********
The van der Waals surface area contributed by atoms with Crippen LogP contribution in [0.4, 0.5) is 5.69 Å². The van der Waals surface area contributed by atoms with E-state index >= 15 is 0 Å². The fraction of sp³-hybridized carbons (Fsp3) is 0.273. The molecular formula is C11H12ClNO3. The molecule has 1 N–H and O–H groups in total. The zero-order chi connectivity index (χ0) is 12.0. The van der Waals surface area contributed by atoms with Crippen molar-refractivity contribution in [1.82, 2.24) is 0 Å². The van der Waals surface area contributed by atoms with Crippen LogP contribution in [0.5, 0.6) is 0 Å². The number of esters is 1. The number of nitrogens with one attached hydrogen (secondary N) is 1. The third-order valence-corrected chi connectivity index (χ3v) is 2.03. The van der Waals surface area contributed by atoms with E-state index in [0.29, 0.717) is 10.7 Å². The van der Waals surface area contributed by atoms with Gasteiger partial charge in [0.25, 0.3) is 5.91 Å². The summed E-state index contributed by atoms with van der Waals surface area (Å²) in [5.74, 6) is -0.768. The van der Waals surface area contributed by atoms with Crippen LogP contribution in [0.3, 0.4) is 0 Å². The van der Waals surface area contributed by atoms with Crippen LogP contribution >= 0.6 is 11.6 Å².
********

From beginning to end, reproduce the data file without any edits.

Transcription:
The van der Waals surface area contributed by atoms with Crippen LogP contribution in [0.4, 0.5) is 5.69 Å². The van der Waals surface area contributed by atoms with E-state index >= 15 is 0 Å². The fraction of sp³-hybridized carbons (Fsp3) is 0.273. The molecular formula is C11H12ClNO3. The molecule has 1 N–H and O–H groups in total. The zero-order chi connectivity index (χ0) is 12.0. The van der Waals surface area contributed by atoms with Crippen molar-refractivity contribution in [1.82, 2.24) is 0 Å². The van der Waals surface area contributed by atoms with Crippen LogP contribution in [0.5, 0.6) is 0 Å². The number of esters is 1. The number of nitrogens with one attached hydrogen (secondary N) is 1. The third-order valence-corrected chi connectivity index (χ3v) is 2.03. The van der Waals surface area contributed by atoms with E-state index in [0.29, 0.717) is 10.7 Å². The van der Waals surface area contributed by atoms with Gasteiger partial charge in [0.25, 0.3) is 5.91 Å². The summed E-state index contributed by atoms with van der Waals surface area (Å²) in [5.74, 6) is -0.768. The van der Waals surface area contributed by atoms with Crippen LogP contribution in [0.3, 0.4) is 0 Å². The van der Waals surface area contributed by atoms with Crippen LogP contribution >= 0.6 is 11.6 Å².